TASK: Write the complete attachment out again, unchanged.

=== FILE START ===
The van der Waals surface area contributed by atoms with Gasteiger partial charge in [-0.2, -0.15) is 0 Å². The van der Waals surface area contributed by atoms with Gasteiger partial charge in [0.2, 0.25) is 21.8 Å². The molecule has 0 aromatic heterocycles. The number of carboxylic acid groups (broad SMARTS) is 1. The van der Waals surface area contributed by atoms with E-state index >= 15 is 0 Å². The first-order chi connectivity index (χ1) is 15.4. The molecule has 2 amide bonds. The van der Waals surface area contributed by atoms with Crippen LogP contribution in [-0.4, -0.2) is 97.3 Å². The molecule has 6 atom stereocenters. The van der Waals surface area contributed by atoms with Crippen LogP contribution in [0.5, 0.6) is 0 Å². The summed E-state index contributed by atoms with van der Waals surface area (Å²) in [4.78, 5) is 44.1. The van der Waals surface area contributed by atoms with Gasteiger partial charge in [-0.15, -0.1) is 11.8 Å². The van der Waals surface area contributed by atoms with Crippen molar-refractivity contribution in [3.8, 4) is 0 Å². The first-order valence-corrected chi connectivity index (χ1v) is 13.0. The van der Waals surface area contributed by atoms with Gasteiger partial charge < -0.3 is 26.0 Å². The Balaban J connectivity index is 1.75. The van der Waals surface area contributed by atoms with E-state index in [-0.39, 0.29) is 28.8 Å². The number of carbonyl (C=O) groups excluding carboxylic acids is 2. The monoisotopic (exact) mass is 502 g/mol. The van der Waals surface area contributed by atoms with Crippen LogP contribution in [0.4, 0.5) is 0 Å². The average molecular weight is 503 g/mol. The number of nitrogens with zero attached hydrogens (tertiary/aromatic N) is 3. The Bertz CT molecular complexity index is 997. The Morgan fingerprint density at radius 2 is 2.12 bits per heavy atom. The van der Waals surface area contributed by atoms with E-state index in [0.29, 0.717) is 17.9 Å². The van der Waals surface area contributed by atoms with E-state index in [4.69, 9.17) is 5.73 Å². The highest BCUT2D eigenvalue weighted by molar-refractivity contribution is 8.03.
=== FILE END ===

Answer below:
The van der Waals surface area contributed by atoms with Gasteiger partial charge in [-0.2, -0.15) is 0 Å². The van der Waals surface area contributed by atoms with Gasteiger partial charge in [0.2, 0.25) is 21.8 Å². The molecule has 0 aromatic heterocycles. The number of carboxylic acid groups (broad SMARTS) is 1. The van der Waals surface area contributed by atoms with E-state index >= 15 is 0 Å². The first-order chi connectivity index (χ1) is 15.4. The molecule has 2 amide bonds. The van der Waals surface area contributed by atoms with Crippen LogP contribution in [-0.4, -0.2) is 97.3 Å². The molecule has 6 atom stereocenters. The van der Waals surface area contributed by atoms with Crippen LogP contribution in [0.5, 0.6) is 0 Å². The summed E-state index contributed by atoms with van der Waals surface area (Å²) in [4.78, 5) is 44.1. The van der Waals surface area contributed by atoms with Gasteiger partial charge in [-0.15, -0.1) is 11.8 Å². The van der Waals surface area contributed by atoms with Crippen molar-refractivity contribution in [3.8, 4) is 0 Å². The first-order valence-corrected chi connectivity index (χ1v) is 13.0. The van der Waals surface area contributed by atoms with Gasteiger partial charge < -0.3 is 26.0 Å². The Balaban J connectivity index is 1.75. The van der Waals surface area contributed by atoms with E-state index in [-0.39, 0.29) is 28.8 Å². The number of carbonyl (C=O) groups excluding carboxylic acids is 2. The monoisotopic (exact) mass is 502 g/mol. The van der Waals surface area contributed by atoms with Crippen LogP contribution in [0.4, 0.5) is 0 Å². The average molecular weight is 503 g/mol. The number of nitrogens with zero attached hydrogens (tertiary/aromatic N) is 3. The Bertz CT molecular complexity index is 997. The Morgan fingerprint density at radius 2 is 2.12 bits per heavy atom. The van der Waals surface area contributed by atoms with E-state index in [0.29, 0.717) is 17.9 Å². The van der Waals surface area contributed by atoms with E-state index in [4.69, 9.17) is 5.73 Å². The highest BCUT2D eigenvalue weighted by molar-refractivity contribution is 8.03.